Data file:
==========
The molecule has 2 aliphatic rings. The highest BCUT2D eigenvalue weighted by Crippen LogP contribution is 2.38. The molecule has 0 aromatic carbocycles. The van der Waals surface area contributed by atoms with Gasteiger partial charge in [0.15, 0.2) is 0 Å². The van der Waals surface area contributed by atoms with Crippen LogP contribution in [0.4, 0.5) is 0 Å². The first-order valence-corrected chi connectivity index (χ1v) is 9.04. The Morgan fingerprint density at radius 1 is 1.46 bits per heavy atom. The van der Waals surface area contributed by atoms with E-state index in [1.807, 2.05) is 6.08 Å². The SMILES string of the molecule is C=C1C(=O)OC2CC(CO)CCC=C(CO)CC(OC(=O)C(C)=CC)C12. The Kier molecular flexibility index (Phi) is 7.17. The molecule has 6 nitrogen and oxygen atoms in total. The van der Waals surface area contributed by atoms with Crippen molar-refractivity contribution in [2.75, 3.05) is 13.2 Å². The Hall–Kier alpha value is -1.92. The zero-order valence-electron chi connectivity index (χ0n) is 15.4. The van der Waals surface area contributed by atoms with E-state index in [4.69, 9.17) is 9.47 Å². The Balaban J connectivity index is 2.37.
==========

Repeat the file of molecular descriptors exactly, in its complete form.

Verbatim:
The molecule has 2 aliphatic rings. The highest BCUT2D eigenvalue weighted by Crippen LogP contribution is 2.38. The molecule has 0 aromatic carbocycles. The van der Waals surface area contributed by atoms with Gasteiger partial charge in [0.15, 0.2) is 0 Å². The van der Waals surface area contributed by atoms with Crippen LogP contribution in [0.4, 0.5) is 0 Å². The first-order valence-corrected chi connectivity index (χ1v) is 9.04. The Morgan fingerprint density at radius 1 is 1.46 bits per heavy atom. The van der Waals surface area contributed by atoms with E-state index in [1.807, 2.05) is 6.08 Å². The SMILES string of the molecule is C=C1C(=O)OC2CC(CO)CCC=C(CO)CC(OC(=O)C(C)=CC)C12. The Kier molecular flexibility index (Phi) is 7.17. The molecule has 6 nitrogen and oxygen atoms in total. The van der Waals surface area contributed by atoms with Crippen molar-refractivity contribution in [2.75, 3.05) is 13.2 Å². The Hall–Kier alpha value is -1.92. The zero-order valence-electron chi connectivity index (χ0n) is 15.4. The van der Waals surface area contributed by atoms with E-state index in [4.69, 9.17) is 9.47 Å². The Balaban J connectivity index is 2.37.